4. Examination Guidelines for Implementing the First Inventor to File Provisions of the Leahy-Smith America Invents Act, 78 Fed. Reg. 11,059, 11,077–79 (Feb. 14, 2013) (to be codified at 37 C.F.R. pt. 1).
5. See Robert A. Armitage, Understanding the America Invents Act and Its Implications for Patenting, 40 AIPLA Q.J. 1, 40 (2012).
6. 35 U.S.C. § 102(b) (2006), amended by AIA, Pub. L. No. 112-29, 125 Stat. 284 (2011).
7. See Examination Guidelines for Implementing the First Inventor to File Provisions of the Leahy-Smith America Invents Act, 78 Fed. Reg. at 11,066.
8. 35 U.S.C. § 102(a) (2013).
9. See infra text accompanying note 21.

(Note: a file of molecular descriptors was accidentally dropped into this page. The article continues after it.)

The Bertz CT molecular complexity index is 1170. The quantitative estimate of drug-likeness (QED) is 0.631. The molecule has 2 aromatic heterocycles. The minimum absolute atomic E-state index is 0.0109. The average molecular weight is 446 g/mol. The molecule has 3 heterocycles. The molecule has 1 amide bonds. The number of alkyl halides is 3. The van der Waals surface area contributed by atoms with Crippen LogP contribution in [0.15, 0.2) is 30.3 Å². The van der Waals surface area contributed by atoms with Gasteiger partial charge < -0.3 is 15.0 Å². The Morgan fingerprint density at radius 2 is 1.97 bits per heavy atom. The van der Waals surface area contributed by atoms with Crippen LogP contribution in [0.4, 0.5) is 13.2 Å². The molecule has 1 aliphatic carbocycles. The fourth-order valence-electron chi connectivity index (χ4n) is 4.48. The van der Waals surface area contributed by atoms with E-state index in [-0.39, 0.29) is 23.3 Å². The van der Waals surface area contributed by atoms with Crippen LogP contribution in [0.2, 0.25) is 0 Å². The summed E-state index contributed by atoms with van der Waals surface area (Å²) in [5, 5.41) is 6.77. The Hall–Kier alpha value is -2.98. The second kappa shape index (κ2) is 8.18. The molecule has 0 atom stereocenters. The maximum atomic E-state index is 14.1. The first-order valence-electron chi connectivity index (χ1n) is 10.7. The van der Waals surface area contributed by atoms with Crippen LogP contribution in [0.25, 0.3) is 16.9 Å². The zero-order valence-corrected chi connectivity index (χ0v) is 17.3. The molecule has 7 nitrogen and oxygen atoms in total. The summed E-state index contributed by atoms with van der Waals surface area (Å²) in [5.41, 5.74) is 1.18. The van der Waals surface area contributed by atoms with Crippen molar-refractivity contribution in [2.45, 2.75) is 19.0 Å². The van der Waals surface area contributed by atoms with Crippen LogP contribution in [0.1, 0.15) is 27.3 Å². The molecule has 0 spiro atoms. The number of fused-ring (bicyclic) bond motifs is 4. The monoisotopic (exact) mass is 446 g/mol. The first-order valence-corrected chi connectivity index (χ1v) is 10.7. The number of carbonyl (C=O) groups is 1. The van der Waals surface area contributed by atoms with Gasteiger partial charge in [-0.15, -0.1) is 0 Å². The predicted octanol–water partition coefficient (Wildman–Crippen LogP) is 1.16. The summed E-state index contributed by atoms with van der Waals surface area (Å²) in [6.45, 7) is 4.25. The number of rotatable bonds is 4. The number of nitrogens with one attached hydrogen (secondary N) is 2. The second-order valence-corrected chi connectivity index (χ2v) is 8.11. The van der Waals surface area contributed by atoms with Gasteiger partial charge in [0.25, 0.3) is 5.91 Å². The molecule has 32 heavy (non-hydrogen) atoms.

10. The PCT application must designate the United States.
11. Examination Guidelines for Implementing the First Inventor to File Provisions of the Leahy-Smith America Invents Act, 78 Fed. Reg. at 11,066.
15. Id. at 11,077.
16. See id.
17. See id. at 11,077, 11,079.
18. 35 U.S.C. § 100(i)(1) (2013).
19. See Examination Guidelines for Implementing the First Inventor to File Provisions of the Leahy-Smith America Invents Act, 78 Fed. Reg. at 11,073.
20. See In re Hilmer, 359 F.2d 859 (C.C.P.A. 1966).
21. See supra text accompanying note 12.
22. H.R. Rep. No. 112-98 (2011).
23. Examination Guidelines for Implementing the First Inventor to File Provisions of the Leahy-Smith America Invents Act, 78 Fed. Reg. at 11,066.
24. 157 Cong. Rec. S1496 (daily ed. Mar. 9, 2011) (statement of Sen. Leahy).
25. Id. (statement of Sen. Hatch) (emphasis added).
26. See 37 C.F.R. § 1.130 (2013).
27. Metallizing Eng’g Co. v. Kenyon Bearing & Auto Parts Co., 153 F.2d 516 (2d Cir. 1946).